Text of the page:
I predict that within five years we will see High Streets offering a more unique experience. Independent retailers will thrive as they are small enough to adapt quickly to changes, and with these large brands leaving the High Street, smaller retailer will be the ones offering consumers a place to shop in person – where they can talk to someone, feel and see the goods they want to purchase, and know that returns can be processed quickly and easily if needed.

Also, shopping is, for many, a social activity. So once the restrictions are lifted many people will be looking for that in-person experience to complement their online shopping.

The Debenhams department store was founded in the 1700’s, one of the first ever to exist, so this is a very sad loss for the High Street. A department store, by definition, offers a variety of consumer goods in different areas of the store; each department focused on a different category. This is very much like an e-commerce store, although e-commerce offers you everything you need within a few seconds without the need to walk around. Debenhams becoming part of an online marketplace is somewhat inevitable.

Even with the rise of e-commerce, consumers wanting their shopping the very next day and at the best price, let’s not forget that human beings naturally desire physical experiences and the retailers that offer the best experience will prosper on the high street in years to come.

Russell Pointon, Director Consumer & Media at Edison Group

The protracted sale of Debenhams is partly resolved now with Boohoo acquiring the department store’s brand and website for £55m – the latest in a string of purchases by the online giant of distressed traditional retail brands. Crucially, this move will allow Boohoo to increase their exposure to sectors they are currently not known for – including beauty, a category that has transitioned to online relatively slowly, and homeware, making the category product offer more similar to that of Next.”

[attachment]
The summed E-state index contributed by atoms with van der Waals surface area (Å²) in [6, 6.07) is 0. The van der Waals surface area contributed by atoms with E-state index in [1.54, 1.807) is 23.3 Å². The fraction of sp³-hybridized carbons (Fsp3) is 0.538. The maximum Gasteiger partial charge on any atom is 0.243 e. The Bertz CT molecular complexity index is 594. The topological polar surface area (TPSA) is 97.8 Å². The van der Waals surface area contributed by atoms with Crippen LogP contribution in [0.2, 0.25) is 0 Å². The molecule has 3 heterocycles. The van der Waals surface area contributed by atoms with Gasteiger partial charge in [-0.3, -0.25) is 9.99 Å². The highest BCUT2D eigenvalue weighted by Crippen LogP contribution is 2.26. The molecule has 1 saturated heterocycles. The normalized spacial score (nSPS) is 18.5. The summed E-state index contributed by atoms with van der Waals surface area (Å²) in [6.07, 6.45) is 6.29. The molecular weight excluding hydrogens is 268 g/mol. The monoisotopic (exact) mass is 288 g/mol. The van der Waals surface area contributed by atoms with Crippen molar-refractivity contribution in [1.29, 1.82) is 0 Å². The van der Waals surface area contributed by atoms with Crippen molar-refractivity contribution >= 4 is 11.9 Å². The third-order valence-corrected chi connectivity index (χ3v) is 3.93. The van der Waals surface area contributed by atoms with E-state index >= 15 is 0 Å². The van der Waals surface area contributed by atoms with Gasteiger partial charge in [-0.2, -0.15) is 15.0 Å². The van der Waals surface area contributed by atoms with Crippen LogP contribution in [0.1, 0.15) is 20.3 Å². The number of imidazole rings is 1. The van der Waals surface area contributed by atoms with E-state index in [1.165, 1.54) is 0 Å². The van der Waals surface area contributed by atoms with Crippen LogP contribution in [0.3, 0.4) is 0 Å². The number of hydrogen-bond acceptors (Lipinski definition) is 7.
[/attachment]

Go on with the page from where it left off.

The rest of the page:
Co-founder and executive chairman of Boohoo Mahmud Kamani wants to relaunch Debenhams, once a stalwart of physical retail, as an entirely digital platform – serving as a clear and pertinent reminder of our accelerated shift to online retail. Less obvious are the finer details of how the integration of Debenhams into Boohoo will work once live in Boohoo’s marketplace from early next year – specifically how much of Debenhams’ online sales will come across to Boohoo and how autonomous the brand will be in the context of its new online marketplace. Also yet to be resolved is the fate of Debenhams’ remaining retail stores, stock and financial services operations, which are not part of this transaction.

Matt Bird, Founder of The Shirt Society

The latest news that Boohoo are to take over Debenhams online presence, but not its stores, is another body blow for the British high street. It is clear that retailers need to move with the times to ensure continued survival in bricks and mortar.

One thing that fashion retailers should consider is bringing technology into stores. A survey conducted by The Shirt Society as lockdown lifted in the UK revealed that 56% of those asked intended not to shop in-store at all, spurred on by positive experiences of online purchasing during lockdown. Instead of rebelling against this, retailers should see the introduction of new technology as an opportunity.

Moreover, consumers are increasingly demanding a strong brand identity, and impressive sustainability credentials, from the retailers they choose. Generation Z are particularly engaged with sustainability, and with this group entering the workforce this year, expect retail businesses to be clamouring to demonstrate that this is a key part of their identity.

The future of the retail landscape looks to be enriched by fully rounded brands and innovative practices that show a commitment to making the industry more sustainable. The Debenhams takeover only serves to highlight the importance of this, or risk losing more High Street shops to come.